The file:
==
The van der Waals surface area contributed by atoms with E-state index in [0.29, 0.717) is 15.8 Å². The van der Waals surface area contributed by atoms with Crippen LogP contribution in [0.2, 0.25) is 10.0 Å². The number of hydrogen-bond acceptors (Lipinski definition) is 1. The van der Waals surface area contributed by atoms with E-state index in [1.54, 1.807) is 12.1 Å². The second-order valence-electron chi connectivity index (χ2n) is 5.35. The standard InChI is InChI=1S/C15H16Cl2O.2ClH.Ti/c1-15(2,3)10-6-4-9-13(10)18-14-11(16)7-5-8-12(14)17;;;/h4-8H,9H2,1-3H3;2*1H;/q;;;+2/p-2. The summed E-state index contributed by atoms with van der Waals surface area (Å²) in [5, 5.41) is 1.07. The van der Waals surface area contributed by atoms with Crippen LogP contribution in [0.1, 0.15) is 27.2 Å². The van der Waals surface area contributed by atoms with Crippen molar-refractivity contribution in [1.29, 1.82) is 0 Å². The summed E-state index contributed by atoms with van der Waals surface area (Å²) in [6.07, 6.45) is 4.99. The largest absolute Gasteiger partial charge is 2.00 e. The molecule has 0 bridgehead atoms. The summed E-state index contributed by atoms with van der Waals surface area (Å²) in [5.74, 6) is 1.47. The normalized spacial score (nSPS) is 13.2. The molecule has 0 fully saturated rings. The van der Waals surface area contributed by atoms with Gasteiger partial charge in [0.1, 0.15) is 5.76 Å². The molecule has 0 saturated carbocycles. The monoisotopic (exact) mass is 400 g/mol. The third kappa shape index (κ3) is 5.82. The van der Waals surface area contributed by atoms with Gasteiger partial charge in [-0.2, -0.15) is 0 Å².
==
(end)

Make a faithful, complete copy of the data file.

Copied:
The van der Waals surface area contributed by atoms with E-state index in [0.29, 0.717) is 15.8 Å². The van der Waals surface area contributed by atoms with Crippen LogP contribution in [0.2, 0.25) is 10.0 Å². The number of hydrogen-bond acceptors (Lipinski definition) is 1. The van der Waals surface area contributed by atoms with E-state index in [1.54, 1.807) is 12.1 Å². The second-order valence-electron chi connectivity index (χ2n) is 5.35. The standard InChI is InChI=1S/C15H16Cl2O.2ClH.Ti/c1-15(2,3)10-6-4-9-13(10)18-14-11(16)7-5-8-12(14)17;;;/h4-8H,9H2,1-3H3;2*1H;/q;;;+2/p-2. The summed E-state index contributed by atoms with van der Waals surface area (Å²) in [5, 5.41) is 1.07. The van der Waals surface area contributed by atoms with Crippen LogP contribution in [0.1, 0.15) is 27.2 Å². The van der Waals surface area contributed by atoms with Crippen molar-refractivity contribution in [1.29, 1.82) is 0 Å². The summed E-state index contributed by atoms with van der Waals surface area (Å²) in [6.07, 6.45) is 4.99. The largest absolute Gasteiger partial charge is 2.00 e. The molecule has 0 bridgehead atoms. The summed E-state index contributed by atoms with van der Waals surface area (Å²) in [5.74, 6) is 1.47. The normalized spacial score (nSPS) is 13.2. The molecule has 0 fully saturated rings. The van der Waals surface area contributed by atoms with Gasteiger partial charge in [0.1, 0.15) is 5.76 Å². The molecule has 0 saturated carbocycles. The monoisotopic (exact) mass is 400 g/mol. The third kappa shape index (κ3) is 5.82. The van der Waals surface area contributed by atoms with Gasteiger partial charge in [-0.2, -0.15) is 0 Å².